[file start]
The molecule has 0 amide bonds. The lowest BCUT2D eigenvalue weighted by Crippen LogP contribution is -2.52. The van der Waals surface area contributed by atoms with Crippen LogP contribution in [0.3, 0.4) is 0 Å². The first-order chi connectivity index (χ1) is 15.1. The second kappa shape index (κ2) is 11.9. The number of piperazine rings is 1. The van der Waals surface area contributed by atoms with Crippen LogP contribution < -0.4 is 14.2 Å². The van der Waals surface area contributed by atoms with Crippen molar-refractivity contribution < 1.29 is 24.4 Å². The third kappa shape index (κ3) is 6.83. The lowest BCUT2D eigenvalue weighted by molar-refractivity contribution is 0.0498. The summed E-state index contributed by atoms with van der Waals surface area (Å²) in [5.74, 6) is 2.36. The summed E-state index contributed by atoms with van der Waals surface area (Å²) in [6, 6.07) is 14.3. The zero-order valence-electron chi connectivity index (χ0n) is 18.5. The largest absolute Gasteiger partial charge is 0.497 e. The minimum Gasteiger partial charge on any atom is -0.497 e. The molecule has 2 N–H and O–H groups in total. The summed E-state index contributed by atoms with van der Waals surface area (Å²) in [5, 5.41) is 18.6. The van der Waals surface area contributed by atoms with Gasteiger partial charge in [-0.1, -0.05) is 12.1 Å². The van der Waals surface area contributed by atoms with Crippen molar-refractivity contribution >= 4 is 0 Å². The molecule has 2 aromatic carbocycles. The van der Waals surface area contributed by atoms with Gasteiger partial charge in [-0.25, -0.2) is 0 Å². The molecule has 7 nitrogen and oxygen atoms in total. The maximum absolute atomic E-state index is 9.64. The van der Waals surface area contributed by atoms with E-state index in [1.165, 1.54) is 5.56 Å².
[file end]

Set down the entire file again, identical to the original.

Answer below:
The molecule has 0 amide bonds. The lowest BCUT2D eigenvalue weighted by Crippen LogP contribution is -2.52. The van der Waals surface area contributed by atoms with Crippen LogP contribution in [0.3, 0.4) is 0 Å². The first-order chi connectivity index (χ1) is 15.1. The second kappa shape index (κ2) is 11.9. The number of piperazine rings is 1. The van der Waals surface area contributed by atoms with Crippen LogP contribution < -0.4 is 14.2 Å². The van der Waals surface area contributed by atoms with Crippen molar-refractivity contribution < 1.29 is 24.4 Å². The third kappa shape index (κ3) is 6.83. The lowest BCUT2D eigenvalue weighted by molar-refractivity contribution is 0.0498. The summed E-state index contributed by atoms with van der Waals surface area (Å²) in [5.74, 6) is 2.36. The summed E-state index contributed by atoms with van der Waals surface area (Å²) in [6, 6.07) is 14.3. The zero-order valence-electron chi connectivity index (χ0n) is 18.5. The largest absolute Gasteiger partial charge is 0.497 e. The minimum Gasteiger partial charge on any atom is -0.497 e. The molecule has 2 N–H and O–H groups in total. The summed E-state index contributed by atoms with van der Waals surface area (Å²) in [5, 5.41) is 18.6. The van der Waals surface area contributed by atoms with Gasteiger partial charge in [-0.1, -0.05) is 12.1 Å². The van der Waals surface area contributed by atoms with Crippen molar-refractivity contribution >= 4 is 0 Å². The molecule has 2 aromatic carbocycles. The van der Waals surface area contributed by atoms with Gasteiger partial charge in [-0.25, -0.2) is 0 Å². The molecule has 7 nitrogen and oxygen atoms in total. The maximum absolute atomic E-state index is 9.64. The van der Waals surface area contributed by atoms with E-state index in [1.165, 1.54) is 5.56 Å².